Coronavirus pandemic leads to Idaho potato market distress
IDAHO FALLS, Idaho (AP) — The coronavirus pandemic has caused a once strong potato market to make an abrupt about-face, leading some Idaho growers to dump surplus spuds from storage cellars or to feed them to cattle.
Just a few weeks ago, Idaho potato farmers were enjoying some of their best fresh prices in recent memory and anticipated supplies would run short in the coming summer. The combination of lower spud yields and widespread frost damage during the 2019 harvest had contributed to a smaller statewide crop than normal, the Post Register reported Saturday.
The critical restaurant and food service market, however, has taken a dive due to stay-at-home orders amid the COVID-19 crisis. In response, potato processors have cut back on contracted acres with farmers, and fresh potato prices have plummeted, even as demand at grocery stores has been strengthened.
According to USDA Market News reports for the Twin Falls and Burley district, 50-pound cartons of restaurant-grade potatoes were fetching sky-high prices, between $22 and $23, on March 16. By the April 23 report, however, carton prices had fallen to between $10 and $12.
Idaho Farm Bureau Federation has sought to make large purchases of potatoes to help the state’s farmers while also providing badly needed food assistance to residents who have lost jobs because of the coronavirus crisis.
A spokesman for the organization said all of the county Farm Bureaus in north Idaho have pitched in to purchase a semi-truck load of potatoes raised in eastern Idaho. About 1,100 50-pound bags of fresh potatoes will be shared among 18 food pantries in north Idaho.
Oakley farmer Ryan Cranney said his processor, McCain Foods, cut his contract for spud acres by 16%, and he’s also had to reduce his acreage of fresh spuds raised for Sun Valley Potatoes, based in Rupert, by 20%.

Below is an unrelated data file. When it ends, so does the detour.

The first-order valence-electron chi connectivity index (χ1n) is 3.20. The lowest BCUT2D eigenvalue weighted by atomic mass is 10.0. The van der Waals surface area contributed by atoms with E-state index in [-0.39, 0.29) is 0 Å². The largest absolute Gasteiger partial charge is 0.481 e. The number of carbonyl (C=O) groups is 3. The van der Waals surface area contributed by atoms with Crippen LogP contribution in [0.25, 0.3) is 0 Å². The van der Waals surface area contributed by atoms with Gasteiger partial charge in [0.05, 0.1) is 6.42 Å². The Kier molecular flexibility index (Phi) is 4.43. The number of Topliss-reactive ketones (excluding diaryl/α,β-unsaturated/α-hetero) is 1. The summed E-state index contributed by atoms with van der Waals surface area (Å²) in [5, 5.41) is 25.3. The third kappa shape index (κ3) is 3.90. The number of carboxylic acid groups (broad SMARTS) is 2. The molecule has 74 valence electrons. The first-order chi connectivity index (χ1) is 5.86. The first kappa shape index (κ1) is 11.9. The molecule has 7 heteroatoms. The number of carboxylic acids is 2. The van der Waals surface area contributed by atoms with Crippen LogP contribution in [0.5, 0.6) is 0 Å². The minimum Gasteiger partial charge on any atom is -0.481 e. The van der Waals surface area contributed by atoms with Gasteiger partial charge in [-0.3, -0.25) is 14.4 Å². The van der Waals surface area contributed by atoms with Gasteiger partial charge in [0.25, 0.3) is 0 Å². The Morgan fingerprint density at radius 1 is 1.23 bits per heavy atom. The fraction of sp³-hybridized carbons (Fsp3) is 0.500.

He’s shifting those acres to mustard seed, beans and irrigated pasture.
Cranney ultimately decided to dump about 70,000 pounds of potatoes into a pile on his farm and posted a message April 14 on Facebook: “FREE POTATOES — We started dumping potatoes today as we have no home for them because of the COVID-19 disaster. The potato supply chain has definitely been turned upside down.”
Cranney could have fed the surplus spuds to his cows, but he said the goodwill generated from throughout the world as a result of the gesture has been worth far more to his family and staff than the feed value of the crop. Within hours of making the post, a stream of traffic arrived, and the cars kept coming for the next five days.
“I didn’t think in a million years there would be that kind of reaction from people,” Cranney said. “We had several thousand people come out. A lot of them took eight, 10 or 12 bags apiece.”
Cranney said dairies are starting to feed potatoes to cattle — acquiring the spuds for roughly the cost to growers of transporting them — and he expects more growers will begin dumping spuds in the coming weeks.
Idaho farmers planted 315,000 acres of potatoes in 2019, according to USDA’s National Agricultural Statistics Service.
“The 2019 crop, at the demand before the virus, was going to be a little short and it was going to be interesting to see how we transitioned from 2019 crop into 2020 crop,” Koompin said. “Now they’re saying the 2019 crop will take us well into the 2020 crop.”
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